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HONG KONG: As IATA CEO Tony Tyler announced his members would make US$25 billion profit next year, his former company Cathay Pacific has reported a 13.1 percent November increase in revenue tonne-kilometres (RTKs) compared to 2013.

Cathay and subsidiary Dragonair carried 165,102 tonnes of cargo and mail during the month, an increase of 12.0 percent year-on-year. For the first 11 months of 2014, tonnage on the two airlines rose by 11.9 percent and RTKs increased 14.8 percent.

Cathay Pacific 777Cathay Pacific Cargo Sales & Marketing general manager Mark Sutch said demand remained "robust" throughout the month with business helped by the bottlenecks in U.S. west coast ports.

Tyler said U.S. airlines are likely to generate over half the industry's net profits next year – in marked contrast to a similar-sized European market that is forecast to produce just US$4 billion.

He added that while US$25 billion might sound a lot, it is just a 3.2 percent margin on global revenues of US$783 million. By comparison, he said, Starbucks can charge about US$7 for a coffee in Switzerland: "Let's assume that their average global margin of 14 percent applies. If that is the case, they will retain as much from selling seven cups of coffee as an airline will make selling an average ticket."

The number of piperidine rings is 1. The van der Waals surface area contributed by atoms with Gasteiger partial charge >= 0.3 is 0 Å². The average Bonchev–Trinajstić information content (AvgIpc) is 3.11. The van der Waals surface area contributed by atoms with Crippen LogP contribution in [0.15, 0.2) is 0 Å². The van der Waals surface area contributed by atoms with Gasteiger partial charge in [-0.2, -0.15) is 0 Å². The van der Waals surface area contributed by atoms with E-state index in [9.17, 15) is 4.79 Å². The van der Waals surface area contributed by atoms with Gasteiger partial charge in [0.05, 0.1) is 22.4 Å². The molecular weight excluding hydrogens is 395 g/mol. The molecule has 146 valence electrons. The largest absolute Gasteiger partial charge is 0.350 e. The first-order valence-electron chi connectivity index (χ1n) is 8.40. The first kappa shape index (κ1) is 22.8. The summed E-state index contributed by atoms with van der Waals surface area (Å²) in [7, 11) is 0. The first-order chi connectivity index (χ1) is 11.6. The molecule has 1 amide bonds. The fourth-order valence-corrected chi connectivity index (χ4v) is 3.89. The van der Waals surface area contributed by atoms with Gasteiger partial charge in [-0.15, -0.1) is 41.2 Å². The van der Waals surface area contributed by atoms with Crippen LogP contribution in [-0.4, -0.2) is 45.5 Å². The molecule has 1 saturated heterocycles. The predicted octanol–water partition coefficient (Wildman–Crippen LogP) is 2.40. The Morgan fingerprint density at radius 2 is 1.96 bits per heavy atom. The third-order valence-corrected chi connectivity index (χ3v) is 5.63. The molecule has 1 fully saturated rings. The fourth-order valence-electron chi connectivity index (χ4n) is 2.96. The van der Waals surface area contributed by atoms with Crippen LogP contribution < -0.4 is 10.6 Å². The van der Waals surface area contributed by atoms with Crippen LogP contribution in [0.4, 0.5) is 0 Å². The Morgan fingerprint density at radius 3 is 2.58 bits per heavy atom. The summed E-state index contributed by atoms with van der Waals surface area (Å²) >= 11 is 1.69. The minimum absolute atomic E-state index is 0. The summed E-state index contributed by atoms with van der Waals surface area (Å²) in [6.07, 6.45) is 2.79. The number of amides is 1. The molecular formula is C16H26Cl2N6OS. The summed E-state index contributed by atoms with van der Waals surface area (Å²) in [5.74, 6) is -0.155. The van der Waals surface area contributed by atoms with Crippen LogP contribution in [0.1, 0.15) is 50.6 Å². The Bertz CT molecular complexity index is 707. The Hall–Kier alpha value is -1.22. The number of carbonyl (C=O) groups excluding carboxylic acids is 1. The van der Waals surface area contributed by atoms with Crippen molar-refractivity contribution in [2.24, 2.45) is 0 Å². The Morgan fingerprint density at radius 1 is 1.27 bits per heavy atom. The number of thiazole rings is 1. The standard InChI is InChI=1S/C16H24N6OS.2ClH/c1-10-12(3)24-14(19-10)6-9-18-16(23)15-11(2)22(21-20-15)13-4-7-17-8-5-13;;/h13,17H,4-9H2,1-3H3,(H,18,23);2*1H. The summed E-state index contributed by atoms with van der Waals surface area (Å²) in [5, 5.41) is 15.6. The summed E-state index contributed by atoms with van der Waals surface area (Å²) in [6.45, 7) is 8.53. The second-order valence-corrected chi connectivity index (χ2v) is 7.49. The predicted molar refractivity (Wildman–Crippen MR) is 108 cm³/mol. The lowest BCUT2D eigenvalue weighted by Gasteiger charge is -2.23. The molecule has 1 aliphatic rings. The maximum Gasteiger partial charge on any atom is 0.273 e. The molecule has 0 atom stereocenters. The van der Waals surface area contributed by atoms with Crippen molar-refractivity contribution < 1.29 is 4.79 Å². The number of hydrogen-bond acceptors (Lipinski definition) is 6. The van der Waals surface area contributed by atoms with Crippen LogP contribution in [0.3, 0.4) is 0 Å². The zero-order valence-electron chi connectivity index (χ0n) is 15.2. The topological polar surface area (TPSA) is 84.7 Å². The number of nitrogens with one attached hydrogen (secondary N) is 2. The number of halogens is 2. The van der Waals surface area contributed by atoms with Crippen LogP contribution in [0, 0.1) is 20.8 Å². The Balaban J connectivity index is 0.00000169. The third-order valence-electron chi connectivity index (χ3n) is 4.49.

Tyler said partnerships with governments are "crucial" to the future health of the airline industry and noted Singapore, Hong Kong, Chile, the UAE and Qatar are "very enlightened" and understand the strategic value of aviation connectivity.

By contrast, he said heavy taxation and "onerous regulation" contribute to current European airline problems. However in bottom place on Tyler's list of non-helpful governments appears to be Venezuela that is still refusing to repatriate US$3.6 billion to 24 airlines.

While Cathay and some of its peers pursue a paperless cargo business, Tyler admitted the industry remains infamous for its paper processes - despite achieving a 22 percent target for adopting the e-airwaybill. With an 80 percent goal promised by 2016, he said while its not "the grand prize, it is an important and enabling step towards a data-networked e-cargo industry".

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